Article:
Poland’s former Environment Minister Jan Szyszko died on Wednesday at the age of 75, the government announced.
A professor for forest sciences, Szyszko entered politics in the 1990s and served as environment minister under three different governments, his latest tenure from 2015 to 2018.
“Today before noon Professor Jan Szyszko passed away, scientist and politician but primarily a good and warm-hearted person, an enthusiast of nature,” President Andrzej Duda tweeted yesterday.
He was integral in securing the 2018 COP24 UN climate summit for Poland, with the event held in the country’s coal-rich Silesia region, before he was fired in early 2018 as part of a cabinet reshuffle by new Prime Minister Mateusz Morawiecki and on recommendations from Duda.
He was replaced by Henryk Kowalczyk, who remains in the post. Szyszko also held the environment minister position in 1997-99 and 2005-07.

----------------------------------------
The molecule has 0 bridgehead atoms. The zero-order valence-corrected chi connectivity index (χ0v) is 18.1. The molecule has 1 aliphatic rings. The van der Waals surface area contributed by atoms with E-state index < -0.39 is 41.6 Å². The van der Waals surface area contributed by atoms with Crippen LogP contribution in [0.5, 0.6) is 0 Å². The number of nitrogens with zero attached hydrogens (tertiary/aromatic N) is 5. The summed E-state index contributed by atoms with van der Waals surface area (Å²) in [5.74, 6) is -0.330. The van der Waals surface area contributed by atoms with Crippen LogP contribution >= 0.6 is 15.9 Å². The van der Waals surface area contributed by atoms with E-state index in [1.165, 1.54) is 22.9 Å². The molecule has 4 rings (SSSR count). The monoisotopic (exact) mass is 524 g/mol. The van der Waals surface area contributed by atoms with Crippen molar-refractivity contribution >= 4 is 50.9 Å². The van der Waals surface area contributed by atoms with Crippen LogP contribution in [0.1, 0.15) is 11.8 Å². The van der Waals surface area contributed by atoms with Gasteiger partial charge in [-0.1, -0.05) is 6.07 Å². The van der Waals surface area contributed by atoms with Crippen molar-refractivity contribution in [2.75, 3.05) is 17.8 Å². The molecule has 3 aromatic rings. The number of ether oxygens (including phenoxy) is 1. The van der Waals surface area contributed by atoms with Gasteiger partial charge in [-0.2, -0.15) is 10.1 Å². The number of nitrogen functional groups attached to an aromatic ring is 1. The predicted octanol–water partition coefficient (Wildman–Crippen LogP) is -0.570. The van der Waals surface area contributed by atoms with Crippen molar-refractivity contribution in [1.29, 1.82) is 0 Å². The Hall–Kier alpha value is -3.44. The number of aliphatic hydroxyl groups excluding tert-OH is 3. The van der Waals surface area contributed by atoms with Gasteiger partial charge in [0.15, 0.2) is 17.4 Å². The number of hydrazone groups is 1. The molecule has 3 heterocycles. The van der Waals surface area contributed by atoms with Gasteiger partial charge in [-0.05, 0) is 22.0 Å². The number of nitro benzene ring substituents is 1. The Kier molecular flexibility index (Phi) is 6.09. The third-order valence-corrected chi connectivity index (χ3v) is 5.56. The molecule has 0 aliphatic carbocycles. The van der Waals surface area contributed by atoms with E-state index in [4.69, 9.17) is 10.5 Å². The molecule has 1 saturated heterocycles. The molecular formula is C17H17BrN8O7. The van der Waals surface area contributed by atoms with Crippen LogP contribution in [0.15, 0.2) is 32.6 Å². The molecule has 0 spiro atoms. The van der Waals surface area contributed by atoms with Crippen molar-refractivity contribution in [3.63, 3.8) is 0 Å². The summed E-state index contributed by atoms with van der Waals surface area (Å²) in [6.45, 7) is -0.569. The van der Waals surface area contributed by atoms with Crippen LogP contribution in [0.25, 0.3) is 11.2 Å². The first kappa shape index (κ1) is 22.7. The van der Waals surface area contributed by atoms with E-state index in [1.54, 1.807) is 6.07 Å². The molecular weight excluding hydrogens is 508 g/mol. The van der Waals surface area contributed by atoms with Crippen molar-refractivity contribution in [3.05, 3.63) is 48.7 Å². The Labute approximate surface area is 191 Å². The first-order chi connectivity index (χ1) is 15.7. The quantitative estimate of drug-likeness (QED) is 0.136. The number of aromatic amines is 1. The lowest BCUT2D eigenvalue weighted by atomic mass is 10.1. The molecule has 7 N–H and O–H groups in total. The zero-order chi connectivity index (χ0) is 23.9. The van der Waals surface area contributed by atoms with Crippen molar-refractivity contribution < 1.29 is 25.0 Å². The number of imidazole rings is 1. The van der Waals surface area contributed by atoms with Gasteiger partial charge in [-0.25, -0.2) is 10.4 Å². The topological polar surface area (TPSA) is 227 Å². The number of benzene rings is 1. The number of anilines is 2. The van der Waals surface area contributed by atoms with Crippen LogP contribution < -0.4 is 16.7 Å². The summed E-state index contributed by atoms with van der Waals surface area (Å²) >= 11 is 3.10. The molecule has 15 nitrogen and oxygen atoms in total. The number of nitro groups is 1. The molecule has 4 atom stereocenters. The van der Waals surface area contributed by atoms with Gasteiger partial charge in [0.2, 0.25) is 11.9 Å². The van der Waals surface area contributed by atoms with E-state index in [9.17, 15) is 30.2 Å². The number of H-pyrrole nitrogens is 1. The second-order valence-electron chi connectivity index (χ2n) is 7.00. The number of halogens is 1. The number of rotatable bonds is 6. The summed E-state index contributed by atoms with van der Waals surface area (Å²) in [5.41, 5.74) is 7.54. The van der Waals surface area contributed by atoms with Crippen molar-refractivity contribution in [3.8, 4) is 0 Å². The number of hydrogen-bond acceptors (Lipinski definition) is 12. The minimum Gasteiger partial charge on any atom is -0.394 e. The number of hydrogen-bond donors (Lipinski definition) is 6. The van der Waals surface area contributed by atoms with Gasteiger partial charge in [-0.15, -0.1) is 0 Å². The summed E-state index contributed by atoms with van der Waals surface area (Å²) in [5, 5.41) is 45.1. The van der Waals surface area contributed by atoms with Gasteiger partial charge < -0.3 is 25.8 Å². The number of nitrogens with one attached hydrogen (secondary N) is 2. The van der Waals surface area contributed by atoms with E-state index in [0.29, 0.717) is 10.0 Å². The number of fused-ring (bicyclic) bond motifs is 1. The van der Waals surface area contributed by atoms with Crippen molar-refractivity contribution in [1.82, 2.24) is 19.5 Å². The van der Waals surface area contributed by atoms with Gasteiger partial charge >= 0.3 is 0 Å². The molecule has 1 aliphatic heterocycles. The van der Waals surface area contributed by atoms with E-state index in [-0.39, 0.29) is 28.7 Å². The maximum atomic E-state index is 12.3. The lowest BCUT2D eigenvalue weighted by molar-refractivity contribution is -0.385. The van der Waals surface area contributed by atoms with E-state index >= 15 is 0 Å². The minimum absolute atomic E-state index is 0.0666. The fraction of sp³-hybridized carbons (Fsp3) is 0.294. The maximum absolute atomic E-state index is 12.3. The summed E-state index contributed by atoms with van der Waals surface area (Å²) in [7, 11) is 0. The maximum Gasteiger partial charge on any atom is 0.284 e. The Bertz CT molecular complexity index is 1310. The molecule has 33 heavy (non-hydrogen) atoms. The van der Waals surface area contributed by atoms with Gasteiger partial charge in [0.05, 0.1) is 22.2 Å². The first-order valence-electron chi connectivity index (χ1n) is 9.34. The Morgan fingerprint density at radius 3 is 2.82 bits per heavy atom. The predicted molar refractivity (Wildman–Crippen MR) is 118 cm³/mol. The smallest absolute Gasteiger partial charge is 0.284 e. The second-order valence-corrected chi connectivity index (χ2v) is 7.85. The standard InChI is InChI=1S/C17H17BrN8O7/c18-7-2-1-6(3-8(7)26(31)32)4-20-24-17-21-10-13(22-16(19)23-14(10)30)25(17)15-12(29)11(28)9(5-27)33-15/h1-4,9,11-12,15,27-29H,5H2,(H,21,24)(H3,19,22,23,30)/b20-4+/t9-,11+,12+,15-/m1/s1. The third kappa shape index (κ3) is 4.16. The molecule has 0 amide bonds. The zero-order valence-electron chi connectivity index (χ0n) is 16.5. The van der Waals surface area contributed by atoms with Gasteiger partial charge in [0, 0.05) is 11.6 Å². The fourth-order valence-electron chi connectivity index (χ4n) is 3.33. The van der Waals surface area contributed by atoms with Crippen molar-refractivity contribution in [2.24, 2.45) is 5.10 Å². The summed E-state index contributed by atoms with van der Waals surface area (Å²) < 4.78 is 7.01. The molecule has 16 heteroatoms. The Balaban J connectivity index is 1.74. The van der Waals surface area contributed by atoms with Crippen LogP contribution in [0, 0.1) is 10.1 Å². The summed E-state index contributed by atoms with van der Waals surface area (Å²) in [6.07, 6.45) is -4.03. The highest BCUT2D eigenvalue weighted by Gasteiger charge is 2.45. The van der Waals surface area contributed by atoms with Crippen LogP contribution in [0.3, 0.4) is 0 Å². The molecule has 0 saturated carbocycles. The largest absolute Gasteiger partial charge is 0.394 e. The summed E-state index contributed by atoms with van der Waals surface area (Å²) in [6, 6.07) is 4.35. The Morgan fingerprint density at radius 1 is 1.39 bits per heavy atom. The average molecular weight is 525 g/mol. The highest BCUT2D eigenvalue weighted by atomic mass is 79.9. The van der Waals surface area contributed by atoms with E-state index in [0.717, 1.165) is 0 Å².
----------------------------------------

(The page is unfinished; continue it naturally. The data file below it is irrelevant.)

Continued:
An avid hunter, he made international headlines for championing logging in Poland’s ancient Bialowieza Forest, home to Europe’s largest herd of nearly extinct bison. That prompted a legal challenge by the European Commission, which Poland eventually lost.
During his latest ministerial term, Szyszko led Poland’s criticism of the EU ETS, with the country suing the bloc over various aspects of the programme including elements of the post-2020 reform package.
He also rarely wasted an opportunity to tout his country’s case for tapping forestry and agriculture as a way of allowing it to continue burning coal, from which Poland gets most of its electricity.
Despite being dismissed, Szyszko fought for the role of COP24 president at the Katowice talks, which he claimed was rightfully his. UN climate chief Patricia Espinosa eventually had to step in to resolve the matter and appoint the Polish government’s nominee Michal Kurtyka.
Szyszko had been campaigning for a parliamentary seat in Warsaw ahead of this Sunday’s Polish elections as a candidate for the ruling conservative Law and Justice (PiS) party.
By Mike Szabo – email@example.com